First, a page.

Bond's adventure this time is a genuine personal journey, learning more about himself and others as well. Still, the death of Dame Judi Dench's M at the climax of Skyfall raised the personal stakes for the usual impermeable Bond in a fashion that can't be automatically repeated an instalment later. When Casino Royale have taken those elements away in order to do a more compelling story, here a more traditional Bond character is bring up. Daniel Craig is probably my favourite James Bond ever - equal to Connery. He has grown into the role of the British spy with flair and a welcome lightness of touch, a mix of inconscience and playful self-awareness, just right for a character still trying to find his place in the modern age. Plus, in Spectre Craig offers his most relaxed and witty performance to date as 007. If this is his farewell to the tux, he's going out in a pretty stylish way. Another person who has grown into his part is Ben Whishaw, as the perennially stressed quartermaster and tech supreme: Q. Given much more to do this time around he has developed him as a very enjoyable comic character.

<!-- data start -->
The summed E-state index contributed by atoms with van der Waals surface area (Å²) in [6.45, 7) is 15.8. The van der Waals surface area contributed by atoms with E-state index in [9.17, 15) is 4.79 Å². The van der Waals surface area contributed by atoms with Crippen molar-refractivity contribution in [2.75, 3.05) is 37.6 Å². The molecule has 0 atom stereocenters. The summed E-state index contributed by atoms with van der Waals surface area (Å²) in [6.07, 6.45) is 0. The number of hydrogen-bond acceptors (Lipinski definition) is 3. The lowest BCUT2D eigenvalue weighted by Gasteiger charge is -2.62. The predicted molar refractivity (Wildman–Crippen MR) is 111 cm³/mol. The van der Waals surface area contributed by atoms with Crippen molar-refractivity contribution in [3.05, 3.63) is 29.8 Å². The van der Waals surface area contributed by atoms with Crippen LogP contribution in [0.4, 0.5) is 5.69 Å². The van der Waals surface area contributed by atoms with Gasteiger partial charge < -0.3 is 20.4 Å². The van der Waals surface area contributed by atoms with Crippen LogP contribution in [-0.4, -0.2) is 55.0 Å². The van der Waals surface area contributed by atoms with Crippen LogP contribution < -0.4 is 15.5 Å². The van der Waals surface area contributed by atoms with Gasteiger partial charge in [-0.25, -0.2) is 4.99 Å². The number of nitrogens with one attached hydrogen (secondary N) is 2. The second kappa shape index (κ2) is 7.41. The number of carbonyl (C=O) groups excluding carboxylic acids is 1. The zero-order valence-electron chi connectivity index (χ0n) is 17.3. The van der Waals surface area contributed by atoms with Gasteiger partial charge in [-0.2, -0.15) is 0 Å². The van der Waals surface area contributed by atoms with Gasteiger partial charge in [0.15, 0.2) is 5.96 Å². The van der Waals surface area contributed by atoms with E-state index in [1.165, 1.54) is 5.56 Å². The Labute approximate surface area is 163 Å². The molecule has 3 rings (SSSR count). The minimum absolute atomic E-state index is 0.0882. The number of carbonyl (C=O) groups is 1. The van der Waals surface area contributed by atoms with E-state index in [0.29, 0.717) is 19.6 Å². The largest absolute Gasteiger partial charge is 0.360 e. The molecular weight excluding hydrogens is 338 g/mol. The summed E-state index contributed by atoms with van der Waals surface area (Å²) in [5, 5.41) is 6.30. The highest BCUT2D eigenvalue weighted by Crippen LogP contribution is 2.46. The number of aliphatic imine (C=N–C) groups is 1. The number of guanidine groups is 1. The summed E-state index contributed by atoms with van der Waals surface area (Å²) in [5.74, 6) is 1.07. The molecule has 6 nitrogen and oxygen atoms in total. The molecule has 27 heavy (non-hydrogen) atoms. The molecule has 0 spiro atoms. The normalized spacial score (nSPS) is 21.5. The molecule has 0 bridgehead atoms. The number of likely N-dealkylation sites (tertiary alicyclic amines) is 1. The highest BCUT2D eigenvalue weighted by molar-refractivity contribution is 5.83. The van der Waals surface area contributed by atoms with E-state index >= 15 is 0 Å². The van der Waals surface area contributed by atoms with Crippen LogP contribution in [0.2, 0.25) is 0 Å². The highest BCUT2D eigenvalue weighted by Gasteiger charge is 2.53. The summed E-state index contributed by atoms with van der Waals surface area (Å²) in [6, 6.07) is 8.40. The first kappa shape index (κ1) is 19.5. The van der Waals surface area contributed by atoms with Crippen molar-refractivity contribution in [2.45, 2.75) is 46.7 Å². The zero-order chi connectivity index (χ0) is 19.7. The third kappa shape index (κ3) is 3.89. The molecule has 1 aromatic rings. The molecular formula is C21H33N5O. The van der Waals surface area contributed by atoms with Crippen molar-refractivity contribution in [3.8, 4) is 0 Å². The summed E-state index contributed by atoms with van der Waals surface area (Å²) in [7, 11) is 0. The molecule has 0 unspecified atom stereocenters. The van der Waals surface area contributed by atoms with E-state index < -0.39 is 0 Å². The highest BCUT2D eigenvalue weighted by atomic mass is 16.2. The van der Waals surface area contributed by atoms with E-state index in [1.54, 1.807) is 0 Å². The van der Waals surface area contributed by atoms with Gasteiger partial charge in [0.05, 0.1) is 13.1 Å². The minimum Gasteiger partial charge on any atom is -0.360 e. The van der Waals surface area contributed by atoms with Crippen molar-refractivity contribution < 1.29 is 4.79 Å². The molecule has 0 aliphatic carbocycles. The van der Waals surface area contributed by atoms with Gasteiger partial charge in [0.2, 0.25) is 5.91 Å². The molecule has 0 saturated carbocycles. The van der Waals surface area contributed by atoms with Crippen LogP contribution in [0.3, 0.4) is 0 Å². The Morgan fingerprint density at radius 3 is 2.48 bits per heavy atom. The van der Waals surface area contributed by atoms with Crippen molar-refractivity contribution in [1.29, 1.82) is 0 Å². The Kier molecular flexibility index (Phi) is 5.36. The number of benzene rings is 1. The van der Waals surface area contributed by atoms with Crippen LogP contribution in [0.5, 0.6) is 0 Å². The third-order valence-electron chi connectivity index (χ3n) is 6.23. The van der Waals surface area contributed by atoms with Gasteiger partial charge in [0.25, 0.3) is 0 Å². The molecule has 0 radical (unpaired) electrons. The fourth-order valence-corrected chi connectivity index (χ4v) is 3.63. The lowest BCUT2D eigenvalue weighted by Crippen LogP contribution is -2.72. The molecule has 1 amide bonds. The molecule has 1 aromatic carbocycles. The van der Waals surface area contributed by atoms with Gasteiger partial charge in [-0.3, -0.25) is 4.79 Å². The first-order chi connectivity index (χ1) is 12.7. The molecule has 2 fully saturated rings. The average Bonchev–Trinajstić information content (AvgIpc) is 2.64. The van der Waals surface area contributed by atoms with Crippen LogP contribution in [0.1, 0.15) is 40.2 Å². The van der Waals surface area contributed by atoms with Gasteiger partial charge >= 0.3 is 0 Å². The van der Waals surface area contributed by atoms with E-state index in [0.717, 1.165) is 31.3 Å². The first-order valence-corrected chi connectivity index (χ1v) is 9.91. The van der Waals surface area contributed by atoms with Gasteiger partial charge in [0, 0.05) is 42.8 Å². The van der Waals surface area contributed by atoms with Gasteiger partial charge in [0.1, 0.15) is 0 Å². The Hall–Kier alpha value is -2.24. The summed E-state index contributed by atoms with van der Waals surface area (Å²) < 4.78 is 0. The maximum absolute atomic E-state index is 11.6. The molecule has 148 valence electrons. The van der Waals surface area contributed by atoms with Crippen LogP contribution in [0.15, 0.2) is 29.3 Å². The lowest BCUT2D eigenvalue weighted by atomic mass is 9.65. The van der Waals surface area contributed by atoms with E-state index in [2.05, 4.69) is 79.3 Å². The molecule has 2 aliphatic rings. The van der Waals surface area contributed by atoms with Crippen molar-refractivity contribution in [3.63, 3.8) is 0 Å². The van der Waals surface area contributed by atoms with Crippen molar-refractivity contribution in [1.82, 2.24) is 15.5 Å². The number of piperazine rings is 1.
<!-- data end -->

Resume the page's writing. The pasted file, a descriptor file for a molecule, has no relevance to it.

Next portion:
Léa Seydoux and Daniel Craig have an excellent chemistry and you feel like something tangible is there in regards to a possible romance but the film doesn't explore that relationship as well as they could have. Indeed, Sorbonne-learnt psychologist Madeleine Swann skills with a gun doesn't offset the annoying damsel-in-distress role she's been assigned in the action; which at one point is so depressingly retrograde, it's a wonder Mendes didn't just tie her up to some railway tracks.
David Bautista shows up every once in a while, does something incredibly bad ass and that's it: very minimal but functional character. Nonetheless his brutish physical threat leads to one of the greatest fight scene ever seen in a Bond movie. Later, we also get a horrible hi-tech torture scene, a new version of the sadism that was on display when Mads Mikkelsen was roughing 007 up in Casino Royale. Most importantly the shadowy introduction to Oberhauser was masterfully done, suspenseful and marvellously well shot, it gave us a promise for an intense character. Christoph Waltz has an almost papal presence while bringing his familiar streak of fruity menace to the role. He introduces us to the new big bad , Franz Oberhauser - aka Ernst Stavro Blofeld; please don't act surprised, neither of us were born yesterday! This new (old, really) villain makes Bardem's Silva look like a junior at best. Every scene he's in is amazing. You know those James Bond movies are not usually short so giving three scenes to Christoph Waltz. Three scenes! This was disappointing. You just want to see the villain and then comes this great scene and nothing for a long again. These movies need a good villain, a great villain, we got one but we need him to - like Silva in Skyfall - get things done. However Christoph Waltz just talk about how he hurt James Bond in the past and how good he HAS BEEN.